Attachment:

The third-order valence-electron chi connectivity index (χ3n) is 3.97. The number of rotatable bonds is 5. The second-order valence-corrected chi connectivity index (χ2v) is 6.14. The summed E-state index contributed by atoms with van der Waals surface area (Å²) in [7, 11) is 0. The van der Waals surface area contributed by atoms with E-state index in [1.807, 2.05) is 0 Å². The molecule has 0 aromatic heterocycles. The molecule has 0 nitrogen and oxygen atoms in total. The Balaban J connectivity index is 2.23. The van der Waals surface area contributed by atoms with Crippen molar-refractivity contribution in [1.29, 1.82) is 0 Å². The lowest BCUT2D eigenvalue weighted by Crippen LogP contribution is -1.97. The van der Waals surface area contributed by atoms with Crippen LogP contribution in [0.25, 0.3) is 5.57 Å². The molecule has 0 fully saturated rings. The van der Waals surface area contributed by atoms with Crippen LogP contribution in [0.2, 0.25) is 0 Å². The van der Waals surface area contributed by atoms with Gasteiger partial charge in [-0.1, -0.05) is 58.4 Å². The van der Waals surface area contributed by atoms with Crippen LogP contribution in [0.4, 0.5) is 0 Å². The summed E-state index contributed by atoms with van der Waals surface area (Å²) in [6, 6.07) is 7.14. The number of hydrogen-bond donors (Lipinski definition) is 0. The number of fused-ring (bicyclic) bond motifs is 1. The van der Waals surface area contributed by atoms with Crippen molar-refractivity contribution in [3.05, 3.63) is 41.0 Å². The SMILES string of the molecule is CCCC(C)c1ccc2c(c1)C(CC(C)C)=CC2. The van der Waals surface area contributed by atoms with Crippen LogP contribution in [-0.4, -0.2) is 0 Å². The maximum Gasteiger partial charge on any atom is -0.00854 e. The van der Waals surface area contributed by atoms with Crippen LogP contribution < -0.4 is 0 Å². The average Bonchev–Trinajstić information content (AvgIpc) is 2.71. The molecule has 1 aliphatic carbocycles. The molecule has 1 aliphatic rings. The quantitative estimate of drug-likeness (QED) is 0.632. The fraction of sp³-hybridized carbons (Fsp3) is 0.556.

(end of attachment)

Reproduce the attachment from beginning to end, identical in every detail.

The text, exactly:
The third-order valence-electron chi connectivity index (χ3n) is 3.97. The number of rotatable bonds is 5. The second-order valence-corrected chi connectivity index (χ2v) is 6.14. The summed E-state index contributed by atoms with van der Waals surface area (Å²) in [7, 11) is 0. The van der Waals surface area contributed by atoms with E-state index in [1.807, 2.05) is 0 Å². The molecule has 0 aromatic heterocycles. The molecule has 0 nitrogen and oxygen atoms in total. The Balaban J connectivity index is 2.23. The van der Waals surface area contributed by atoms with Crippen molar-refractivity contribution in [1.29, 1.82) is 0 Å². The lowest BCUT2D eigenvalue weighted by Crippen LogP contribution is -1.97. The van der Waals surface area contributed by atoms with Crippen LogP contribution in [0.25, 0.3) is 5.57 Å². The molecule has 0 fully saturated rings. The van der Waals surface area contributed by atoms with Crippen LogP contribution in [0.2, 0.25) is 0 Å². The van der Waals surface area contributed by atoms with Gasteiger partial charge in [-0.1, -0.05) is 58.4 Å². The van der Waals surface area contributed by atoms with Crippen LogP contribution in [0.4, 0.5) is 0 Å². The summed E-state index contributed by atoms with van der Waals surface area (Å²) in [6, 6.07) is 7.14. The number of hydrogen-bond donors (Lipinski definition) is 0. The number of fused-ring (bicyclic) bond motifs is 1. The van der Waals surface area contributed by atoms with Crippen molar-refractivity contribution in [3.05, 3.63) is 41.0 Å². The SMILES string of the molecule is CCCC(C)c1ccc2c(c1)C(CC(C)C)=CC2. The van der Waals surface area contributed by atoms with Crippen LogP contribution in [-0.4, -0.2) is 0 Å². The maximum Gasteiger partial charge on any atom is -0.00854 e. The van der Waals surface area contributed by atoms with Crippen LogP contribution < -0.4 is 0 Å². The average Bonchev–Trinajstić information content (AvgIpc) is 2.71. The molecule has 1 aliphatic carbocycles. The molecule has 1 aliphatic rings. The quantitative estimate of drug-likeness (QED) is 0.632. The fraction of sp³-hybridized carbons (Fsp3) is 0.556.